tilde

Discussion in 'C Programming' started by vippstar@gmail.com, Sep 15, 2008.

  1. Guest

    On Sep 15, 11:44 pm, "Bill Cunningham" <> wrote:
    > I was told when usin bitwise operators to unsigned types. Why does p 48
    > 2.9 of kandr2 say that these operators work with both signed and unsidgned
    > chars, ints, and so on. I tried this peice of code and hope that it had the
    > effect of "flipping" the bits.
    >
    > unsigned int x;
    > x=5;
    > x=~15;
    > printf("%i\n",x);


    What does K&R tell you about %i?

    <snip>
     
    , Sep 15, 2008
    #1
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  2. "Bill Cunningham" <> writes:
    > I was told when usin bitwise operators to unsigned types. Why does p 48
    > 2.9 of kandr2 say that these operators work with both signed and unsidgned
    > chars, ints, and so on. I tried this peice of code and hope that it had the
    > effect of "flipping" the bits.


    There's no contradiction.

    Bitwise operators are generally more useful, and make more sense, when
    applied to unsigned types. They're legal for signed types, but it
    rarely makes much sense to use them that way; you have to worry about
    what's going to happen to the sign bit.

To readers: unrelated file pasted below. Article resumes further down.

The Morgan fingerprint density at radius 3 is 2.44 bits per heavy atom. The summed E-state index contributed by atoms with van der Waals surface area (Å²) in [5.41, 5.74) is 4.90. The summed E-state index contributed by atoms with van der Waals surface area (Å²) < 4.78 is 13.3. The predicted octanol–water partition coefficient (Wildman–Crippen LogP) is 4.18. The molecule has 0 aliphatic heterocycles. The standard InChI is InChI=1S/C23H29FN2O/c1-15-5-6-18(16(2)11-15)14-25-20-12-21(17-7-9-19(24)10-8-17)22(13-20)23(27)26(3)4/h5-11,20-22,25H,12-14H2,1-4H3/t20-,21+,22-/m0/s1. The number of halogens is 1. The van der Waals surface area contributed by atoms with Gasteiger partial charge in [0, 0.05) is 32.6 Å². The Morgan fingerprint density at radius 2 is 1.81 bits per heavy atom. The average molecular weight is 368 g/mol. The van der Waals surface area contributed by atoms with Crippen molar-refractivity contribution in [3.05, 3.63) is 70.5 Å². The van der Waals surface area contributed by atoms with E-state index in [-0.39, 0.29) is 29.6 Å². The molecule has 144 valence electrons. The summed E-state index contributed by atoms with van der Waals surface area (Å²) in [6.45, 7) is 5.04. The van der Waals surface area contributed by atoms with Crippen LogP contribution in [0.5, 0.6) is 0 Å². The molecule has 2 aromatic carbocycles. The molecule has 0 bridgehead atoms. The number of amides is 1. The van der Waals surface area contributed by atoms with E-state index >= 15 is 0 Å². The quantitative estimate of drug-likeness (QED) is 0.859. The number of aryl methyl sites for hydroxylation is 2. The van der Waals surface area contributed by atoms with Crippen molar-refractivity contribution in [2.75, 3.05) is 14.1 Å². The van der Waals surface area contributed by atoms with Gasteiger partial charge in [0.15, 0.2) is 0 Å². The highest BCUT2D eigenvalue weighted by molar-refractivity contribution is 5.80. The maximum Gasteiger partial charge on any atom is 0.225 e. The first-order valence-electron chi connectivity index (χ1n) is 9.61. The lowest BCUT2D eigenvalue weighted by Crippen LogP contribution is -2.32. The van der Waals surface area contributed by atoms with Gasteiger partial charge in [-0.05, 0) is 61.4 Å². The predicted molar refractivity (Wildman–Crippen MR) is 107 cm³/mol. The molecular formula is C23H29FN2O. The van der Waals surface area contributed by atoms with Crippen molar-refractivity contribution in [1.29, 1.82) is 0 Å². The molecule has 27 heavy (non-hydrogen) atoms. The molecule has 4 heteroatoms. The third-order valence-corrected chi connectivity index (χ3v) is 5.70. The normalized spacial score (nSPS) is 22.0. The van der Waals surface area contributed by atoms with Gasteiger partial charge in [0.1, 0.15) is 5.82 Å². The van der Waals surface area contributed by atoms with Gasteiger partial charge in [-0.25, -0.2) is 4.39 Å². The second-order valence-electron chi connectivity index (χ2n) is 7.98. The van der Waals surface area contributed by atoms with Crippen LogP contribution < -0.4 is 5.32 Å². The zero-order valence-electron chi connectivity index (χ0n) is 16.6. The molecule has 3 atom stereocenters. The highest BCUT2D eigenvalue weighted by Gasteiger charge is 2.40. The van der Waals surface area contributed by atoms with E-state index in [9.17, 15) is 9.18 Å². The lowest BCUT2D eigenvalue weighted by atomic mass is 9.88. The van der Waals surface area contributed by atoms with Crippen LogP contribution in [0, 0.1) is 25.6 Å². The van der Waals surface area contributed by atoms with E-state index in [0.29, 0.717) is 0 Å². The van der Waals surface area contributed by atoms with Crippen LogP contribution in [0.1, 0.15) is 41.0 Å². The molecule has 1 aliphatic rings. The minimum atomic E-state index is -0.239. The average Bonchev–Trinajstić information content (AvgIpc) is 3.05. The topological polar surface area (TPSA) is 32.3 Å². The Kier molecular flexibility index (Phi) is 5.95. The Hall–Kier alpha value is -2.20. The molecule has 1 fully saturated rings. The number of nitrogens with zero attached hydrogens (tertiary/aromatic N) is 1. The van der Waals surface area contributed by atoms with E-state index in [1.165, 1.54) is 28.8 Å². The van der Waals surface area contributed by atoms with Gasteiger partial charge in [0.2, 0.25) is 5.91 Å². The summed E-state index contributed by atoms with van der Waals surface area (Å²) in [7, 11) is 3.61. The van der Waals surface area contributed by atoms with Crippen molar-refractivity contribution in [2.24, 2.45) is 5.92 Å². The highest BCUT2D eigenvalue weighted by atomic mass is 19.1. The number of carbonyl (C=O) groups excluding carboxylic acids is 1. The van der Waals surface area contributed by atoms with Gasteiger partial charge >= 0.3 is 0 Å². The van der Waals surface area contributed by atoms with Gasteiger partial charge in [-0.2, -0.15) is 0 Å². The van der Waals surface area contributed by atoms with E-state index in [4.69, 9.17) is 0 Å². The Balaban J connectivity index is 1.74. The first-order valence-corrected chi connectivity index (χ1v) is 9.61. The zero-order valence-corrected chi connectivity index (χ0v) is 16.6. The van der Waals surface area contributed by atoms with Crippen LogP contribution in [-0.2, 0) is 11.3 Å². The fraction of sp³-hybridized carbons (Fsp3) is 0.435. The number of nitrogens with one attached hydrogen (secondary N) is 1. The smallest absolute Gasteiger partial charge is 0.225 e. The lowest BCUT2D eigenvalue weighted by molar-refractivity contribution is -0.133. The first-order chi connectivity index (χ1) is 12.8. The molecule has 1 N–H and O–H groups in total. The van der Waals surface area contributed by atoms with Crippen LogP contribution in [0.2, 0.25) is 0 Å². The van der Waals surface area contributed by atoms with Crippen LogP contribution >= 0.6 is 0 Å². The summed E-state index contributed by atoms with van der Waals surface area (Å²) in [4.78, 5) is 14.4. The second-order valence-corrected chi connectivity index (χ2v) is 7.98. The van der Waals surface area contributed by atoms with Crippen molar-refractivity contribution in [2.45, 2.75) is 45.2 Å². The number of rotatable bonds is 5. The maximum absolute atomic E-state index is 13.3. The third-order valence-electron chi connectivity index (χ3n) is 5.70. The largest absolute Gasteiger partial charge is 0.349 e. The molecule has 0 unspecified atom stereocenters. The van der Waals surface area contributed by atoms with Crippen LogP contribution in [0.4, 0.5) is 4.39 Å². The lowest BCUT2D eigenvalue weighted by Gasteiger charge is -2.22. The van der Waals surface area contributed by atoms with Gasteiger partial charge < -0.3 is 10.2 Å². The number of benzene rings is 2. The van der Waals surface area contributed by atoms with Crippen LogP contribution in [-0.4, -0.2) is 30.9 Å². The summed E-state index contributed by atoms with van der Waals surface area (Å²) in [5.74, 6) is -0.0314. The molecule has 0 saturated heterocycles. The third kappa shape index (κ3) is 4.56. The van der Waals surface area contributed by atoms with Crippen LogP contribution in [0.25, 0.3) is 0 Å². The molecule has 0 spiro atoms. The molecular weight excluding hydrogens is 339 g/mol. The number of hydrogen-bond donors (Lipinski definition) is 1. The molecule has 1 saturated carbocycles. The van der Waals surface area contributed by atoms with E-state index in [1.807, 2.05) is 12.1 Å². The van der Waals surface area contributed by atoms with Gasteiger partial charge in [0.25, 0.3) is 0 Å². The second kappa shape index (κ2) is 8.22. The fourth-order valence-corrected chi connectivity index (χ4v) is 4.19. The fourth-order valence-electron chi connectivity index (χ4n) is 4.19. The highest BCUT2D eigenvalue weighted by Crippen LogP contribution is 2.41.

To put it another way, an unsigned type can be used either as a number
    (using operators like +, -, *, /), or as a sequence of bits (using the
    bitwise operators). Signed types can also, but if you want to deal
    with bit sequences, unsigned types just work better.

    > unsigned int x;
    > x=5;
    > x=~15;
    > printf("%i\n",x);
    >
    > The binary printed -11. Endianness can be discovered by this I see. I've
    > always had that problem in the past of not knowing the endianness of bits.


    99% of the time you don't need to know or care about endianness.

    [...]

    > Question: I see that the bitwise operators are usually written like
    > this.
    >
    > x=x|5;
    >
    > I received a compiler complaint when I tired
    > x=x~15 and had to use x=~15 why is that. If this question sounds dumb it's
    > becuase I am dumb to these things.


    Have you studied these operators in K&R2? Your question leads me to
    suspect that you haven't. What does "~" mean? What does "|" mean?